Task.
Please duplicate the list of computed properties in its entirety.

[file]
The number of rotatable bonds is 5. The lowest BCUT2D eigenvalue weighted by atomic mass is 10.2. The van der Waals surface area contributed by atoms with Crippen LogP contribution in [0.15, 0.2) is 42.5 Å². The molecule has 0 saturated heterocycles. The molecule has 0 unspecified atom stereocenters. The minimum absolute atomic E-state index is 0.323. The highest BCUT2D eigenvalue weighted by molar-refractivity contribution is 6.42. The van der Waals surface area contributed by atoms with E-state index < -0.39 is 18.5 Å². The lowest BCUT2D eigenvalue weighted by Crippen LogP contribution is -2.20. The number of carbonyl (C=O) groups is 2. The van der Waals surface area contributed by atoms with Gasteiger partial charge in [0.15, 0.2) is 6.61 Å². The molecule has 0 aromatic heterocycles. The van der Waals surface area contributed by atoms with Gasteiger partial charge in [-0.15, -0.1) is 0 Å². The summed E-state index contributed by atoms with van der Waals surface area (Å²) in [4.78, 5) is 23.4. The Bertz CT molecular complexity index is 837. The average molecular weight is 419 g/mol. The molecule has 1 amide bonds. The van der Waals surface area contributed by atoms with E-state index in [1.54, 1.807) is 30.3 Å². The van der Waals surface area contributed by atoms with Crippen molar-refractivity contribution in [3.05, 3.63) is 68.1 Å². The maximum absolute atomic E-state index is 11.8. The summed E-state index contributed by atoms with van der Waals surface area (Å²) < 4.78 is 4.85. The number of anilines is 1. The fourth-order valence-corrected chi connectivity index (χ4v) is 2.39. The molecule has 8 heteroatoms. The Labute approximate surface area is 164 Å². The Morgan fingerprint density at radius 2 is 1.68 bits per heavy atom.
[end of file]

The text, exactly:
The number of rotatable bonds is 5. The lowest BCUT2D eigenvalue weighted by atomic mass is 10.2. The van der Waals surface area contributed by atoms with Crippen LogP contribution in [0.15, 0.2) is 42.5 Å². The molecule has 0 saturated heterocycles. The molecule has 0 unspecified atom stereocenters. The minimum absolute atomic E-state index is 0.323. The highest BCUT2D eigenvalue weighted by molar-refractivity contribution is 6.42. The van der Waals surface area contributed by atoms with E-state index < -0.39 is 18.5 Å². The lowest BCUT2D eigenvalue weighted by Crippen LogP contribution is -2.20. The number of carbonyl (C=O) groups is 2. The van der Waals surface area contributed by atoms with Gasteiger partial charge in [0.15, 0.2) is 6.61 Å². The molecule has 0 aromatic heterocycles. The van der Waals surface area contributed by atoms with Gasteiger partial charge in [-0.15, -0.1) is 0 Å². The summed E-state index contributed by atoms with van der Waals surface area (Å²) in [4.78, 5) is 23.4. The Bertz CT molecular complexity index is 837. The average molecular weight is 419 g/mol. The molecule has 1 amide bonds. The van der Waals surface area contributed by atoms with E-state index in [1.54, 1.807) is 30.3 Å². The van der Waals surface area contributed by atoms with Crippen molar-refractivity contribution in [3.05, 3.63) is 68.1 Å². The maximum absolute atomic E-state index is 11.8. The summed E-state index contributed by atoms with van der Waals surface area (Å²) < 4.78 is 4.85. The number of anilines is 1. The fourth-order valence-corrected chi connectivity index (χ4v) is 2.39. The molecule has 8 heteroatoms. The Labute approximate surface area is 164 Å². The Morgan fingerprint density at radius 2 is 1.68 bits per heavy atom.